Yes. You learn to spot them very quickly. For me, on the start of a session on the Trent, for barbel, I will perhaps cast it out literally 2 or 3 times and let it float downstream. I'm not looking for fish - in fact most people I know who own one turn that ability off (I have no idea how effective the actual fish finder is - every now and again you see a mid-water 'bounce' which I assume is a shoal of roach or something) - I'm just doing a quick general scan of the swim. How deep is it, is there an obvious drop off etc. Reel in from once straight in front of me, and once down stream and I have a pretty good vague sketch of where it starts to shallow up. When I work full time and get out fishing perhaps every other week on average, this massively speeds up my ability to get fishing - it works for me.
Knowing the particular lake that came from, most likely yes. Essentially, it's stuff that gives almost a 'half signal' back, so could be very light weed, silt, chod etc. There are some silty patches and some much clearer bits, and you can see that to the left there is deeper stuff, then some weed, then clearer before the bigger 'anomaly'.
Thanks Silverfisher and Yuccaman. I’ve looked at these because I generally fish gravel pits and they are notorious for dramatic depth changes and,because of gin clear water, submerged weed. Just when you think you know what’s happening underwater weed can appear and throw a spanner in the works. Nice to know it can spot both
The way these type of things work reflects the make up of the bottom Of the water column. The harder the bottom (as in gravel etc) the thinner the line that the screen will display. A silty bottom will show as a thicker line and a weedy bottom a even less distinct ‘layer’.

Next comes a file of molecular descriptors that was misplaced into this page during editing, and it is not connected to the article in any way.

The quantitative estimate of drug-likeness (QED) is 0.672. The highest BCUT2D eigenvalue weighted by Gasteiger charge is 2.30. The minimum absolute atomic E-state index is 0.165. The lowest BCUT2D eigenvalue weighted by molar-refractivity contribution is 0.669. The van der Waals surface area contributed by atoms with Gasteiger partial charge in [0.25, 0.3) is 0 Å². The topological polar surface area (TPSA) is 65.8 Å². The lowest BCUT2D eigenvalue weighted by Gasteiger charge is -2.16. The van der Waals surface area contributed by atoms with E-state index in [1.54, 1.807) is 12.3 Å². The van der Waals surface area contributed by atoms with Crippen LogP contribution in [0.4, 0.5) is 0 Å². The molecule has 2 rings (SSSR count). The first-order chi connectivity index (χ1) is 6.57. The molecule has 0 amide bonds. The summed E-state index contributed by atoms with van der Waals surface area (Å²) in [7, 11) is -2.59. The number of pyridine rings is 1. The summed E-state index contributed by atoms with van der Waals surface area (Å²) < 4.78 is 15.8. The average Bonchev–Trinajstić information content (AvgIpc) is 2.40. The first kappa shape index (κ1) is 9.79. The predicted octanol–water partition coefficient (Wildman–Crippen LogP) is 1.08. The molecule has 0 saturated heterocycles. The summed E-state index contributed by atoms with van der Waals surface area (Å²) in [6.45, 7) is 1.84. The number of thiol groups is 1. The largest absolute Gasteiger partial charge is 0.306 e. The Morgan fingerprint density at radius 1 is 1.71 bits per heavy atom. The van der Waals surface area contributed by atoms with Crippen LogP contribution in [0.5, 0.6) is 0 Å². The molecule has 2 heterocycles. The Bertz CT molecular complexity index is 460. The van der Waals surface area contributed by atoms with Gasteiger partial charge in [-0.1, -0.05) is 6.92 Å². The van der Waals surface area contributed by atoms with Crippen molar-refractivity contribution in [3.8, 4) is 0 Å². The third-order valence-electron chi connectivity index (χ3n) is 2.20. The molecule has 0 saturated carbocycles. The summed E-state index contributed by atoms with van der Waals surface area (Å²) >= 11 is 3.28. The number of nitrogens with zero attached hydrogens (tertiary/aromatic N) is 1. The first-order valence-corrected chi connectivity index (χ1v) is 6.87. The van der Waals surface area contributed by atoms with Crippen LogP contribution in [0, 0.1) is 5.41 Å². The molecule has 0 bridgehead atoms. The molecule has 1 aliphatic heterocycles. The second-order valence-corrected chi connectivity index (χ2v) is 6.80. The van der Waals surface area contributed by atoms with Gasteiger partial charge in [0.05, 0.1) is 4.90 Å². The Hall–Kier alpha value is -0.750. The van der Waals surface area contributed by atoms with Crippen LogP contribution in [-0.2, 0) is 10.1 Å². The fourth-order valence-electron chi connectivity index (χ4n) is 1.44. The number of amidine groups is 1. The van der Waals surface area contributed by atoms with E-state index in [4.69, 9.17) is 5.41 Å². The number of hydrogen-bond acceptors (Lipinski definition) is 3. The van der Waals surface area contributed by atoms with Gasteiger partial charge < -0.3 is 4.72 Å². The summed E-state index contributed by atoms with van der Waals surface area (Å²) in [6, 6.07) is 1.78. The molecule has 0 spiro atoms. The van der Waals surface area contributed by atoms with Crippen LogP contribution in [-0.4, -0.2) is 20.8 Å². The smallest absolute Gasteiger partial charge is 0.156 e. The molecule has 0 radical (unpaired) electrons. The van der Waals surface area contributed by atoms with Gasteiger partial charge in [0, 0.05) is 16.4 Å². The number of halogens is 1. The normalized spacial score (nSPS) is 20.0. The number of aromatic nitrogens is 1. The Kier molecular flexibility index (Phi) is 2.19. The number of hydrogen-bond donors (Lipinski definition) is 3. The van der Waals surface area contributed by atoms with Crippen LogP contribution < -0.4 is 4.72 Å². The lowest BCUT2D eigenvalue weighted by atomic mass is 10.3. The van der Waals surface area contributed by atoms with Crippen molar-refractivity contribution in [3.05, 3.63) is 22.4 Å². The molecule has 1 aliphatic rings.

a guy turned up at my lake recently and was testing a castable depth sounder in preparation for a trip to fish abroad. His remote screen was just a mess of electronic noise and was incapable of showing any detail of what was going on underwater. He had no instructions and no idea what to do; I had a play and soon worked out how to reduce the sensitivity and suddenly things became clearer. Within a few minutes he was able to distinguish between clean and weedy bottom. We then checked what the machine was suggesting by going out in a boat and Looking over the side at the very same features that the sounder was recording. It was reasonably accurate, whilst having a bit of time lag.
ive used echo sounders on big Stillwater for decades (where they and boats are allowed) - they are invaluable in speeding up the time taken to map bottom contours. My mates also use the castable ones for basic depth info on new river stretches that we are thinking of fishing. Indeed a pal was prospecting 2 newThames stretches this week......
I really can't see what the fuss is about. He was only familiarising himself with the contours of his swim, he needed skill to know where to put his bait and then hook and land the fish. All he was using was a very advanced pair of Polaroids.